[From the introductory text accompanying this report on the U.S. Department of State website: "In most cases, the Interim Assessment is intended to serve as a tool by which to gauge the anti-trafficking progress of countries that may be in danger of slipping a tier in the upcoming June 2010 TIP Report and to give them guidance on how to avoid a Tier 3 ranking. It is a tightly focused progress report, assessing the concrete actions a government has taken to address the key deficiencies highlighted in the June 2009 TIP Report. The Interim Assessment covers actions undertaken between the beginning of May – the cutoff for data covered in the June TIP Report – and November. Readers are requested to refer to the annual TIP Report for an analysis of large-scale efforts and a description of the trafficking problem in each particular country or territory."]

The Government of Sri Lanka has made limited progress since the release of the 2009 TIP Report. It reported no convictions for trafficking or for trafficking-related offences. Under the 2006 Anti-Trafficking Amendment, however, the Attorney General's Department initiated prosecution of two suspected trafficking offenders between April and November 2009 (one under trafficking and one under sexual exploitation of children). Despite the lack of criminal prosecutions of labor trafficking offenses, the government took some preventive actions since the release of the 2009 Report. The investigative arm of the Sri Lanka Bureau of Foreign Employment (SLBFE) conducted a total of 119 raids on unlicensed employment agencies between March and August 2009; the government made 275 cases among those arrested, charging them under section 398 of the Penal Code (fraudulent promises). These cases have not yet been tried. The SLBFE has taken administrative action against some employment agencies, including cancelling the licenses of four local agents and charging fines of US $250 (an average month's wage for many Sri Lankans). Parliament passed legislation on September 24, 2009, which expanded the powers of the SLBFE to go after job agents who break the law. The new legislation increases fines, allows for imprisonment, regulates employment agents, and makes aiding and abetting illegally operating employment agents a crime.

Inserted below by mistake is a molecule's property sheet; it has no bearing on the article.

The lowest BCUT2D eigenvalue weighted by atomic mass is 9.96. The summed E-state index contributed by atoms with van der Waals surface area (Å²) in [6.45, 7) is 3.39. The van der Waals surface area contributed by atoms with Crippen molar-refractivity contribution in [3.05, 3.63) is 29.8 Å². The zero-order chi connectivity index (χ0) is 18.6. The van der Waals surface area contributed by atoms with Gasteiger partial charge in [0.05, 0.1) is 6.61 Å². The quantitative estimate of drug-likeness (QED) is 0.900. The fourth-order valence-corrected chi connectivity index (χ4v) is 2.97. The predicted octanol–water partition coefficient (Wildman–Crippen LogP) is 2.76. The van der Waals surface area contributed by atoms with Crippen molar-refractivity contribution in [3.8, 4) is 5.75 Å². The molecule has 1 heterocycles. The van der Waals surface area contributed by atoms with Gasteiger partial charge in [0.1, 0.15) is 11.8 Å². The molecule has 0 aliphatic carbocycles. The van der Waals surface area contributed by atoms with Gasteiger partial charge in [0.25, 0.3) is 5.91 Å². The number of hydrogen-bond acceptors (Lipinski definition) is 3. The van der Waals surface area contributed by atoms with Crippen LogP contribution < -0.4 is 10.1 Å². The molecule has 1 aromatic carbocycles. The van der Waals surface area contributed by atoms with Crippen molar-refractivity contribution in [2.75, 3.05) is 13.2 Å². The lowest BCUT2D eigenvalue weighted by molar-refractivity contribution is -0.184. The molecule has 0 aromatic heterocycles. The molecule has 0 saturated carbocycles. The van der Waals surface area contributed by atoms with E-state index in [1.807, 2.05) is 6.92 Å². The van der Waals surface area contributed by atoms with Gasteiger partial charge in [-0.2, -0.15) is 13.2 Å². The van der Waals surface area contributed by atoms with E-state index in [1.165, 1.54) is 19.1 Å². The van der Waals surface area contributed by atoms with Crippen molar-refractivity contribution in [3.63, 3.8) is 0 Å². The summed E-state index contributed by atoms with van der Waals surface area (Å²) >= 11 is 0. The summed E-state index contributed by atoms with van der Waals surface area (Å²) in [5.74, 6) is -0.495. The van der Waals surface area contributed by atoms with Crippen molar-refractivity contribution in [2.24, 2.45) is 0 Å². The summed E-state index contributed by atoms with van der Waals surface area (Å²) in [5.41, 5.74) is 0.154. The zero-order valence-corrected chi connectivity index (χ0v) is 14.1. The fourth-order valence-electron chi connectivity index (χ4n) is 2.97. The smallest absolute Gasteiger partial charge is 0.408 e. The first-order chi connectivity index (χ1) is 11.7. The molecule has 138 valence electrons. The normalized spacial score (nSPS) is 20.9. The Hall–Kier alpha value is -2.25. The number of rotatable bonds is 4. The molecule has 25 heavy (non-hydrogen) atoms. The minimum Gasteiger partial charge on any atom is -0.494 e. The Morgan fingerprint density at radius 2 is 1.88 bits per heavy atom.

Sri Lanka has not yet developed and implemented formal victim-referral procedures. Since its inauguration in June 2009, however, the National Counter-Human Trafficking Resource Centre of the Sri Lankan Department of Immigration and Emigration has conducted two training sessions (with a total of 50 immigration officers) in detecting trafficking victims. The SLBFE conducted training sessions for police in Sri Lanka's Eastern Province between April and November 2009. The training included information on legal actions, investigations, and victim identification.


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